Beyond the Box Score: S&P

You know how baseball stat nerds decided that batting average wasn’t a very strong indicator of a batter’s performance, so they started looking at OPS (On-base % + slugging avg)?  Well...what if there were a similar measure for football?

What makes OPS so great is that there are a couple different ways to end up with a good measure.  I would consider anything over .800 a pretty decent OPS.  To get there, you could have a great on-base % (.400) with mostly singles power (.400 slugging) or maybe a mediocre on-base % (.325) with solid power-hitting (.475).  Or maybe you’re terrible at getting on-base (.275), but you hit the crap out of the ball when you do (.525).  All those different types of hitters end up with an .800 OPS.

Basically OPS measures efficiency (on-base %) and explosiveness (slugging).  Well, isn’t that basically what my two recent obsessions—success rates and PPP—measure?

What would happen if we combined Success Rates and PPP?  Would that give us the football version of OPS?

We could even call it something catchy, like S&P!

Click 'Full Story' for more.

To see if S&P is a worthwhile tool, let’s compare Big 12 RBs with it.  For these purposes, I’ll look at each RB’s overall Run Success Rate and PPP (no filters like "close games only" or anything like that), and I’ll look at only RBs with at least 50 carries in 2007.  Strangely, that comes up with a nice, neat list of 25 RBs.

  1. Shannon Woods (Tech): .643 success rate + .535 PPP = 1.18 S&P
  1. Jimmy Jackson (MU): .583 success rate + .564 PPP = 1.15 S&P
  1. Jorvorskie Lane (A&M): .604 success rate + .500 PPP = 1.10 S&P
  1. Kendall Hunter (OSU): .616 success rate + .441 PPP = 1.06 S&P
  1. Brandon McAnderson (KU): .543 success rate + .493 PPP = 1.04 S&P
  1. Demarco Murray (OU): .528 success rate + .459 PPP = 0.99 S&P
  1. James Johnson (KSU): .509 success rate + .463 PPP = 0.97 S&P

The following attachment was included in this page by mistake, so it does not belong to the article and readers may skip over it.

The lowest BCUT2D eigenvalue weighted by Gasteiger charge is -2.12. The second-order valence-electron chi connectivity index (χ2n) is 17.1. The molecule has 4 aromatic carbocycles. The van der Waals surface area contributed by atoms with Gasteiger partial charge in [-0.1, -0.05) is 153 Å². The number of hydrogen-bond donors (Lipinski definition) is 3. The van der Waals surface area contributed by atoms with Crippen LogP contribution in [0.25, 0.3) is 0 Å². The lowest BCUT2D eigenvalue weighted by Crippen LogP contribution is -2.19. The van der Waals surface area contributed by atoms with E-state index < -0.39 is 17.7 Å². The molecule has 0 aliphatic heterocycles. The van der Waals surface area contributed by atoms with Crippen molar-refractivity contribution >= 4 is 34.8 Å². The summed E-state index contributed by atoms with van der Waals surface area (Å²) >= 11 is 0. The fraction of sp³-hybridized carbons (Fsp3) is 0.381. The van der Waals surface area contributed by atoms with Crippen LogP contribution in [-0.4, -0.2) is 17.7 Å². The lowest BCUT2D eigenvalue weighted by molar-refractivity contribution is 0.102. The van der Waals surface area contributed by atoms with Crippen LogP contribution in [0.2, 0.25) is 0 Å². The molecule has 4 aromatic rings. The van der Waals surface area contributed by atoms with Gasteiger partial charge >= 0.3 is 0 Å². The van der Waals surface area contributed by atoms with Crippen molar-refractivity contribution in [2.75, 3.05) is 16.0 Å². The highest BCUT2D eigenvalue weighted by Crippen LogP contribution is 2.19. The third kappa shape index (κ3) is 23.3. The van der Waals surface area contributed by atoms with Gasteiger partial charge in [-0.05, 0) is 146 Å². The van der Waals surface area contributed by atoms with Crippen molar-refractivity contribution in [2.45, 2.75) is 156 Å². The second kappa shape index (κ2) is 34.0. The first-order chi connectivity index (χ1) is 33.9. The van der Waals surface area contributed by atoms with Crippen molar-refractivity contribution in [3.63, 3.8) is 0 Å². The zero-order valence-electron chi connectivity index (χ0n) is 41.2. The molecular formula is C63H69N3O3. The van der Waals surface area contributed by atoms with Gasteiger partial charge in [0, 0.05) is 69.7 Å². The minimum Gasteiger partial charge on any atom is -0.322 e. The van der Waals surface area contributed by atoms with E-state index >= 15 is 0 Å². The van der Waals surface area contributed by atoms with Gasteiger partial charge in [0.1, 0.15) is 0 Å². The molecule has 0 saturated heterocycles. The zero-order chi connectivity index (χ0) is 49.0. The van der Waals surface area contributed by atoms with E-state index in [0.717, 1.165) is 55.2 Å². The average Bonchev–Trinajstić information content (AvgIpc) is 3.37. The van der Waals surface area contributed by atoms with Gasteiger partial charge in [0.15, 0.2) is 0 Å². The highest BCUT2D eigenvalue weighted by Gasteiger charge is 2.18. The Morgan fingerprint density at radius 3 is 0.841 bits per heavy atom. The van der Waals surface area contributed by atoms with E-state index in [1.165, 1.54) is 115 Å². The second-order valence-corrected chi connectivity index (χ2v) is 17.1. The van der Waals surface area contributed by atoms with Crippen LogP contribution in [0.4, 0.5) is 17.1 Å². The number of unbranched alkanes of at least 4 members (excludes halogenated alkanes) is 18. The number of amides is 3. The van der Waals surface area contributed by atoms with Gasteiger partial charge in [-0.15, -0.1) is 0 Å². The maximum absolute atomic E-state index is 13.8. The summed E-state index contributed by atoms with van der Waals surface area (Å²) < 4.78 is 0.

1. Jake Sharp (KU): .587 success rate + .376 PPP = 0.96 S&P
  1. Jamaal Charles (UT): .491 success rate + .459 PPP = 0.95 S&P
  1. Dantrell Savage (OSU): .575 success rate + .328 PPP = 0.90 S&P
  1. Quentin Castille (NU): .539 success rate + .355 PPP = 0.89 S&P
  1. Chris Brown (OU): .479 success rate + .385 PPP = 0.86 S&P
  1. Vondrell McGee (UT): .457 success rate + .354 PPP = 0.81 S&P
  1. Allen Patrick (OU): .468 success rate + .338 PPP = 0.81 S&P
  1. Marlon Lucky (NU): .471 success rate + .280 PPP = 0.75 S&P
  1. Hugh Charles (CU): .441 success rate + .309 PPP = 0.75 S&P
  1. Brandon Whitaker (BU): .431 success rate + .294 PPP = 0.73 S&P
  1. Jay Finley (BU): .418 success rate + .288 PPP = 0.71 S&P
  1. Tony Temple (MU): .407 success rate + .292 PPP = 0.70 S&P
  1. Alexander Robinson (ISU): .376 success rate + .272 PPP = 0.65 S&P
  1. Leon Patton (KSU): .321 success rate + .325 PPP = 0.65 S&P
  1. Mike Goodson (A&M): .435 success rate + .197 PPP = 0.63 S&P
  1. J.J. Bass (ISU): .358 success rate + .228 PPP = 0.59 S&P
  1. Jason Scales (ISU): .343 success rate + .231 PPP = 0.57 S&P
  1. Demetrius Sumler (CU): .327 success rate + .166 PPP = 0.49 S&P

Interesting.  The first thing I notice is, the top of the list includes a nice mix of short-yardage guys (Jackson, Lane) with scat-style backs (Woods, Hunter) and explosive guys (Murray, Johnson).  I like that.

The second thing I notice is, backup RBs (Jackson, Hunter, Murray, Sharp) make up 4 of the top 8, while established names like Marlon Lucky, Allen Patrick, Hugh Charles, and Tony Temple languish—and in the case of Lucky, Patrick, and Temple, they’re ranked reasonably far below their backups (though that’s not fair in the case of Patrick, who was pretty much #1A to Murray’s #1B and Brown’s #1C).  Is that a sign that this list isn’t very good?  Is that a sign that coaches just don’t know what they’re doing?  A little of both?  

For a lot of other measures, I only look at what happened in "close games" (i.e. games that were within two possessions or less)—should I do the same here?  If there are a lot of backups at the top of the list, was a lot of their damage done in blowouts?